Ask Rachel

Ask Rachel

Email Rachel at telegraph@durangotelegraph.com

Dear Rachel,

Turns out my nephew has a severe peanut allergy. Bad enough that he’ll forever be one of those people who makes everyone else on the airplane eat complimentary pretzels instead of delicious peanuts. He’s coming to visit us soon, and I’m not sure I’m willing to go a week without peanut butter. I pretty much live on the stuff. Should I really change my diet for this kid? Or is it actually good to expose the little goober to small airborne doses?

– Peanut Gallery

Dear Nucking Futs,

What is wrong with you? Yes, you can go a week without your Skippy in order to save a kid’s life! It’s not like he’s faking it when his throat clamps shut like he just disappointed Darth Vader for the last time. Grow a pair of goobers yourself, nut up, and do without. If you’re really so desperate, there’s peanut butter alternatives, like sunflower butter, almond butter, and sewing your mouth shut before you say anything else stupid.

– Choosy moms choose me, Rachel

 

Dear Rachel,

Serious question here. Do I start treating my outdoor plants like it’s springtime? Or do I still starve them of water and fertilizer like I would if this winter were actually wintry? I don’t want to throw off their seasonal cycles, but I also don’t want to kill them by not tending to them in our 70-degree February weather. Any sage advice for my sage (and other) plants?

– Green Thumb

Dear Verdant Digit,

You are asking the wrong gal here. I tried growing radishes once, which are basically the easiest crop to grow in the world, and I killed them all. They were supposed to take only three or four weeks of loving neglect, and I managed to shrivel them all before they were more than a twinkle in my future salads’ eyes. So, you know, whatever I would do, you should do the opposite. If it helps, if I were you, I’d tear out my garden and put in a hot tub.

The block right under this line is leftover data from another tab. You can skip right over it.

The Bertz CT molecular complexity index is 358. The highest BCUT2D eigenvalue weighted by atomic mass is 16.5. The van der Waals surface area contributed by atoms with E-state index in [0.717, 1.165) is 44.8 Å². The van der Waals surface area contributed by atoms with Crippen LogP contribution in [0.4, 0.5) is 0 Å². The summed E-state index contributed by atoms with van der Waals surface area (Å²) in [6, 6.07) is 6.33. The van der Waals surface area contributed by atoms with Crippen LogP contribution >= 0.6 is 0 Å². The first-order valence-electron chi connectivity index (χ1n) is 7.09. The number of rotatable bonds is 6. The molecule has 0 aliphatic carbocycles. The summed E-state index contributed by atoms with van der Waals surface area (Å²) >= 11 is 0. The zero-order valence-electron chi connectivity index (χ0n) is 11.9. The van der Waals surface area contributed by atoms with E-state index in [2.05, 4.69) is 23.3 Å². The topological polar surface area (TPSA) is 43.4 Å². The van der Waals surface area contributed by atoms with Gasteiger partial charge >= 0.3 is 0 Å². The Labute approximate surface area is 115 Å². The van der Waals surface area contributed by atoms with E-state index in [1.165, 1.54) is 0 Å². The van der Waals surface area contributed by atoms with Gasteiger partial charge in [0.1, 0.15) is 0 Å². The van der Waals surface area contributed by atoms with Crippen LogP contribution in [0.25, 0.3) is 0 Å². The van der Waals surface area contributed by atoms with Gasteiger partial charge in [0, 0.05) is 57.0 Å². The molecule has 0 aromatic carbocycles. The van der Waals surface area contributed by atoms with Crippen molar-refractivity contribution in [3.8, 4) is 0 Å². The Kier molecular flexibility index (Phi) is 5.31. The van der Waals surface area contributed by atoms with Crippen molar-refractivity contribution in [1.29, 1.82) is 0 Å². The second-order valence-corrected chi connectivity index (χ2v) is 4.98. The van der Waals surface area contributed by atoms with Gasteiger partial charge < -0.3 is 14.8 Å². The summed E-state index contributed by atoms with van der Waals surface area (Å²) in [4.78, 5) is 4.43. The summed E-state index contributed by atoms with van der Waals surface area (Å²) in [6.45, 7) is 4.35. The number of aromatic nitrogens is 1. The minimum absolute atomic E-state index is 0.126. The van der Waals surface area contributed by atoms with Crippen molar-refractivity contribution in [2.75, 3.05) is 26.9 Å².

– Living way, way off the land, Rachel

 

Dear Rachel,

I understand the deal is, whoever cooked doesn’t have to do dishes. But what I never learned was which person does the dishes. Here’s what happened. One friend cooked a Super Bowl smorgasbord for 17 people. Then I ended up doing all the dishes. That’s a disproportionate amount of dishes for the number of cocktail weenies I ate. Should we all have pitched in? Or do I draw the short straw just because I can’t stand a dirty kitchen?

- Deterred Gent

Dear Mr. Clean,

Here’s your best way out of doing dishes (and, hopefully, into someone else doing them for you): pretend you’re allergic to dish soap. My kid sister did this for her entire youth, and she never one had to wash the dishes. Guess who had to? Me. But I’m not bitter. At least she wasn’t allergic to peanuts.

– Sudsed up, Rachel

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